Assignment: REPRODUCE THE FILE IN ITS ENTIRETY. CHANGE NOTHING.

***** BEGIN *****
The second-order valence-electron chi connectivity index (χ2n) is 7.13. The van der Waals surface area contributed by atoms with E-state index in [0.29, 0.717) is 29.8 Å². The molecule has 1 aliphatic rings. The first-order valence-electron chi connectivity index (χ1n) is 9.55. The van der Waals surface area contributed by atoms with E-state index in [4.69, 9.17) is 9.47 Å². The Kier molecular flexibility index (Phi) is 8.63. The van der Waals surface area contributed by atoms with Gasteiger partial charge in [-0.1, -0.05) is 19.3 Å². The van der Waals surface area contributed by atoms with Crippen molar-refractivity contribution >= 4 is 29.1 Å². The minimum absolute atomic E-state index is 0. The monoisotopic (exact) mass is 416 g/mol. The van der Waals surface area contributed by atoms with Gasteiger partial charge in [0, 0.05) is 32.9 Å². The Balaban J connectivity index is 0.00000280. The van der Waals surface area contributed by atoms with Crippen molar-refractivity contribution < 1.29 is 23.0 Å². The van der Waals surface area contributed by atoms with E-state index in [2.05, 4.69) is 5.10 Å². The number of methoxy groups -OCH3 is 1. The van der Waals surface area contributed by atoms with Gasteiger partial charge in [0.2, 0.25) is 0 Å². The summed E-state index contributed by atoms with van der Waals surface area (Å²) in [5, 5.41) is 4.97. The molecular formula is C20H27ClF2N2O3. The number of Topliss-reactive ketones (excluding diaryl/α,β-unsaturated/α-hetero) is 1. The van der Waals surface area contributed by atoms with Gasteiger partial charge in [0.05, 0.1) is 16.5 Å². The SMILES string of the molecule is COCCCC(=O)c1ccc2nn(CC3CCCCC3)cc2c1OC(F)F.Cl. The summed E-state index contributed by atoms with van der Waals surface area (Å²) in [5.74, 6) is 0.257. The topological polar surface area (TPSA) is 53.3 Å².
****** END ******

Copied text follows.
The second-order valence-electron chi connectivity index (χ2n) is 7.13. The van der Waals surface area contributed by atoms with E-state index in [0.29, 0.717) is 29.8 Å². The molecule has 1 aliphatic rings. The first-order valence-electron chi connectivity index (χ1n) is 9.55. The van der Waals surface area contributed by atoms with E-state index in [4.69, 9.17) is 9.47 Å². The Kier molecular flexibility index (Phi) is 8.63. The van der Waals surface area contributed by atoms with Gasteiger partial charge in [-0.1, -0.05) is 19.3 Å². The van der Waals surface area contributed by atoms with Crippen molar-refractivity contribution >= 4 is 29.1 Å². The minimum absolute atomic E-state index is 0. The monoisotopic (exact) mass is 416 g/mol. The van der Waals surface area contributed by atoms with Gasteiger partial charge in [0, 0.05) is 32.9 Å². The Balaban J connectivity index is 0.00000280. The van der Waals surface area contributed by atoms with Crippen molar-refractivity contribution < 1.29 is 23.0 Å². The van der Waals surface area contributed by atoms with E-state index in [2.05, 4.69) is 5.10 Å². The number of methoxy groups -OCH3 is 1. The van der Waals surface area contributed by atoms with Gasteiger partial charge in [0.2, 0.25) is 0 Å². The summed E-state index contributed by atoms with van der Waals surface area (Å²) in [5, 5.41) is 4.97. The molecular formula is C20H27ClF2N2O3. The number of Topliss-reactive ketones (excluding diaryl/α,β-unsaturated/α-hetero) is 1. The van der Waals surface area contributed by atoms with Gasteiger partial charge in [0.05, 0.1) is 16.5 Å². The SMILES string of the molecule is COCCCC(=O)c1ccc2nn(CC3CCCCC3)cc2c1OC(F)F.Cl. The summed E-state index contributed by atoms with van der Waals surface area (Å²) in [5.74, 6) is 0.257. The topological polar surface area (TPSA) is 53.3 Å².